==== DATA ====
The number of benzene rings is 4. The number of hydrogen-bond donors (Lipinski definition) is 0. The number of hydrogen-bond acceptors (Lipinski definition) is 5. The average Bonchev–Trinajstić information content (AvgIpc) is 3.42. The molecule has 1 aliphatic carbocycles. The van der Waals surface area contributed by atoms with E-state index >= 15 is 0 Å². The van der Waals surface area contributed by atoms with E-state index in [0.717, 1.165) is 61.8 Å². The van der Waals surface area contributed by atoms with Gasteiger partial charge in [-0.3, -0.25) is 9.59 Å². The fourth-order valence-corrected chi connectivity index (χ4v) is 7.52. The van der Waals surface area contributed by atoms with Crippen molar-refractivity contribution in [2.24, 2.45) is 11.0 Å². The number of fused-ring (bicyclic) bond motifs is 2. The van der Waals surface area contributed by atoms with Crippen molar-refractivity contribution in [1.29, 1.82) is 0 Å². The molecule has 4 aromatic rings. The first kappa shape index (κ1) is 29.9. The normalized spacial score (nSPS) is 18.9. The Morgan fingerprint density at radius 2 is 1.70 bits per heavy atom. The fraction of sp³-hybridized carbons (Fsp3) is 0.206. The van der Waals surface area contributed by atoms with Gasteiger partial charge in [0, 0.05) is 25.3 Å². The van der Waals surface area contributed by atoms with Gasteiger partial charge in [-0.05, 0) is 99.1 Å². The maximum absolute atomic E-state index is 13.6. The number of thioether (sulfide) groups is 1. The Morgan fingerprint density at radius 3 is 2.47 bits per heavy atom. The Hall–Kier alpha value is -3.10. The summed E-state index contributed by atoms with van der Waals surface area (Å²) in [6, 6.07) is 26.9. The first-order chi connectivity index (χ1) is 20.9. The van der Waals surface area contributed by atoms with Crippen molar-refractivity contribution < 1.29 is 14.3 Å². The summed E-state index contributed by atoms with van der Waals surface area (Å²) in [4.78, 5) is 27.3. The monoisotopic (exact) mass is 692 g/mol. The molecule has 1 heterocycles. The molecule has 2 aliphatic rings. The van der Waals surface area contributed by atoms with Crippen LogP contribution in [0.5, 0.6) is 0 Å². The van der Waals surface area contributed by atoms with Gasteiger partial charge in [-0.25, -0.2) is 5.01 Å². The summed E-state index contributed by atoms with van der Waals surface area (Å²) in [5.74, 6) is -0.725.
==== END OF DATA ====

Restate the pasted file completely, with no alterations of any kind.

The number of benzene rings is 4. The number of hydrogen-bond donors (Lipinski definition) is 0. The number of hydrogen-bond acceptors (Lipinski definition) is 5. The average Bonchev–Trinajstić information content (AvgIpc) is 3.42. The molecule has 1 aliphatic carbocycles. The van der Waals surface area contributed by atoms with E-state index >= 15 is 0 Å². The van der Waals surface area contributed by atoms with E-state index in [0.717, 1.165) is 61.8 Å². The van der Waals surface area contributed by atoms with Gasteiger partial charge in [-0.3, -0.25) is 9.59 Å². The fourth-order valence-corrected chi connectivity index (χ4v) is 7.52. The van der Waals surface area contributed by atoms with Crippen molar-refractivity contribution in [2.24, 2.45) is 11.0 Å². The number of fused-ring (bicyclic) bond motifs is 2. The van der Waals surface area contributed by atoms with Crippen molar-refractivity contribution in [1.29, 1.82) is 0 Å². The molecule has 4 aromatic rings. The first kappa shape index (κ1) is 29.9. The normalized spacial score (nSPS) is 18.9. The Morgan fingerprint density at radius 2 is 1.70 bits per heavy atom. The fraction of sp³-hybridized carbons (Fsp3) is 0.206. The van der Waals surface area contributed by atoms with Gasteiger partial charge in [0, 0.05) is 25.3 Å². The van der Waals surface area contributed by atoms with Gasteiger partial charge in [-0.05, 0) is 99.1 Å². The maximum absolute atomic E-state index is 13.6. The number of thioether (sulfide) groups is 1. The Morgan fingerprint density at radius 3 is 2.47 bits per heavy atom. The Hall–Kier alpha value is -3.10. The summed E-state index contributed by atoms with van der Waals surface area (Å²) in [6, 6.07) is 26.9. The first-order chi connectivity index (χ1) is 20.9. The van der Waals surface area contributed by atoms with Crippen molar-refractivity contribution < 1.29 is 14.3 Å². The summed E-state index contributed by atoms with van der Waals surface area (Å²) in [4.78, 5) is 27.3. The monoisotopic (exact) mass is 692 g/mol. The molecule has 1 heterocycles. The molecule has 2 aliphatic rings. The van der Waals surface area contributed by atoms with Crippen LogP contribution in [0.5, 0.6) is 0 Å². The van der Waals surface area contributed by atoms with Gasteiger partial charge in [-0.25, -0.2) is 5.01 Å². The summed E-state index contributed by atoms with van der Waals surface area (Å²) in [5.74, 6) is -0.725.